Photography literally means 'writing with light'. Light's characteristics, including intensity, color temperature, and direction, fundamentally influence the aesthetic and technical aspects of photography and videography.
Color Temperature Explained
Measured in Kelvin, color temperature describes light's color output. Lower temperatures (2000–3000K) yield warm colors; mid-range (4000–5000K) is neutral, while higher temperatures (6000–7500K) produce cool colors, affecting mood and perception in visuals.
Exposure is determined by ISO, shutter speed, and aperture. ISO adjusts sensitivity to light, shutter speed controls duration of exposure, and aperture affects the depth of field and the amount of light entering the lens.
Dynamic range is the contrast between the darkest and lightest tones. Cameras have limits capturing this range, often lower than the human eye, which can lead to lost detail in highlights or shadows without careful lighting or post-processing.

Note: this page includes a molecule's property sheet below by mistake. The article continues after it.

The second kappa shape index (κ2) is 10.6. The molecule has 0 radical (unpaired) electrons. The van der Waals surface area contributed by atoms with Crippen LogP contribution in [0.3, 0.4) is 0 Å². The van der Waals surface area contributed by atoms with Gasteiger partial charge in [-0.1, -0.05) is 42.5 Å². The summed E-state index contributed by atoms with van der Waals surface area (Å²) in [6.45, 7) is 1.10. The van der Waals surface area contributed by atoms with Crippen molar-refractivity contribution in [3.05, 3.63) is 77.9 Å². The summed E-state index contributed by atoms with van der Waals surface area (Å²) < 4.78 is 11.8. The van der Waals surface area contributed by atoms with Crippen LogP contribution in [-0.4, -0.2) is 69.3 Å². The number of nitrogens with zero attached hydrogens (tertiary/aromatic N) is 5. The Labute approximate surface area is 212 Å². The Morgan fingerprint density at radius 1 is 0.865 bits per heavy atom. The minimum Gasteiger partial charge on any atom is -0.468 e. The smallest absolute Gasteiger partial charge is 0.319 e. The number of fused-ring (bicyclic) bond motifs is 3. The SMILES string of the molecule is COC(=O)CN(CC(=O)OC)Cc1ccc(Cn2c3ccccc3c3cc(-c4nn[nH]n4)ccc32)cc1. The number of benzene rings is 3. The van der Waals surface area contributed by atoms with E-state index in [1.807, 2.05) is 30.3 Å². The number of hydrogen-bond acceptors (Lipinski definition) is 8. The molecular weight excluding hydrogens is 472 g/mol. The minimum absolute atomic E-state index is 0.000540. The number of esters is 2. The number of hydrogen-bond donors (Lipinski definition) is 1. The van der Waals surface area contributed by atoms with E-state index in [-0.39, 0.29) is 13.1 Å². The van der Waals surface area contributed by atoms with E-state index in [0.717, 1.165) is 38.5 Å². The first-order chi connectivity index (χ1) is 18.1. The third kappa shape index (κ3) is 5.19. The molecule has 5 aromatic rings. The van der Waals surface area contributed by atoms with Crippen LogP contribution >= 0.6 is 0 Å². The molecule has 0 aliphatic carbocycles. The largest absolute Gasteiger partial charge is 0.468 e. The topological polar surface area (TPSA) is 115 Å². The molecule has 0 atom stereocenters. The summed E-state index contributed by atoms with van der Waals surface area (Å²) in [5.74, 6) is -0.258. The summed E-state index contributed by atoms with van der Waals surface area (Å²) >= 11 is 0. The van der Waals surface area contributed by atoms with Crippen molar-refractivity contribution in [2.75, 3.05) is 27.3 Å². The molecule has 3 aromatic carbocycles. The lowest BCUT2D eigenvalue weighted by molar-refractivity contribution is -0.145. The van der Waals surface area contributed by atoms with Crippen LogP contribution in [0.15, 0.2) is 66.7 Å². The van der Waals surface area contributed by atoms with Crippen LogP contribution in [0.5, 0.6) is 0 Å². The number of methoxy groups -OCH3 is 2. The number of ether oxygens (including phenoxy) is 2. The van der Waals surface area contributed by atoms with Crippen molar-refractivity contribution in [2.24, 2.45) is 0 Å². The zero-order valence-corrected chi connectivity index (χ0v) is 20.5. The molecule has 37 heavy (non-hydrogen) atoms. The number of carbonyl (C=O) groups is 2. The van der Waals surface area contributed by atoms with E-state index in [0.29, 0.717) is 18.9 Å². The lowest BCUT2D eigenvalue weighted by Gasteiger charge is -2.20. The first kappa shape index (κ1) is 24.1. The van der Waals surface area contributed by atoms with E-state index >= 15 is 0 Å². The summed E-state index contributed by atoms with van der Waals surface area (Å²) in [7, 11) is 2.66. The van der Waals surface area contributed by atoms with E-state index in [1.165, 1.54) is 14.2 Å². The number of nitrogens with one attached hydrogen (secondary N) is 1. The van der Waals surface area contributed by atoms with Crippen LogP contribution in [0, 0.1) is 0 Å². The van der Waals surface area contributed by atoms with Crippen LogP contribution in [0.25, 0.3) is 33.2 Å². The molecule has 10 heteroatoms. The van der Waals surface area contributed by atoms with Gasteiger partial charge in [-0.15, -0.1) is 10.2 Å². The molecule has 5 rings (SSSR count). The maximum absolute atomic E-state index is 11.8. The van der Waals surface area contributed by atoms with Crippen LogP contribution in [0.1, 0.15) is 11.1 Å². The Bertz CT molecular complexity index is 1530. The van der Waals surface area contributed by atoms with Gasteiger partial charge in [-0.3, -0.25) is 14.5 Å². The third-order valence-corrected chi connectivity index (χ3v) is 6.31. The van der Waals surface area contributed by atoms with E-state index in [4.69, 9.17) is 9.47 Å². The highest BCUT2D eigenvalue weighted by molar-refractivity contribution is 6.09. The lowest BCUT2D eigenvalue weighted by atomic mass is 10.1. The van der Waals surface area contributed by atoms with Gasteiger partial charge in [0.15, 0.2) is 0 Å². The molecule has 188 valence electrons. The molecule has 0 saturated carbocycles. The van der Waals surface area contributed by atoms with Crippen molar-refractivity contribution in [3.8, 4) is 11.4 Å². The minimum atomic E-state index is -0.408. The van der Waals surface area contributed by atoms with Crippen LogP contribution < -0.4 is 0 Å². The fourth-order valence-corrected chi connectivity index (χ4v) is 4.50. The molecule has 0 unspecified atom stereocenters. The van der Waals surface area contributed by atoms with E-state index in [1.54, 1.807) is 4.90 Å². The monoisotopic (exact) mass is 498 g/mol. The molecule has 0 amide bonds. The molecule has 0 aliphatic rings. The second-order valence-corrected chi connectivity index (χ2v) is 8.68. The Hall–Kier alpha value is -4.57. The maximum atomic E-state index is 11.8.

Lighting Ratios Unveiled
Lighting ratio quantifies the relationship between key (main) light and fill (secondary) light, impacting the scene's mood. A high ratio creates dramatic, high-contrast images, whereas a low ratio gives a more even, subdued appearance.
The Inverse Square Law
This law states that light intensity falls off exponentially with distance. Doubling the distance between the light source and the subject reduces the illumination to a quarter, profoundly influencing the planning of lighting setups.
Polarizing filters control reflected light, reducing glare and enhancing colors. They can make skies appear deeper blue, manage reflections on non-metallic surfaces, and increase color saturation, crucial for landscape photography and videography.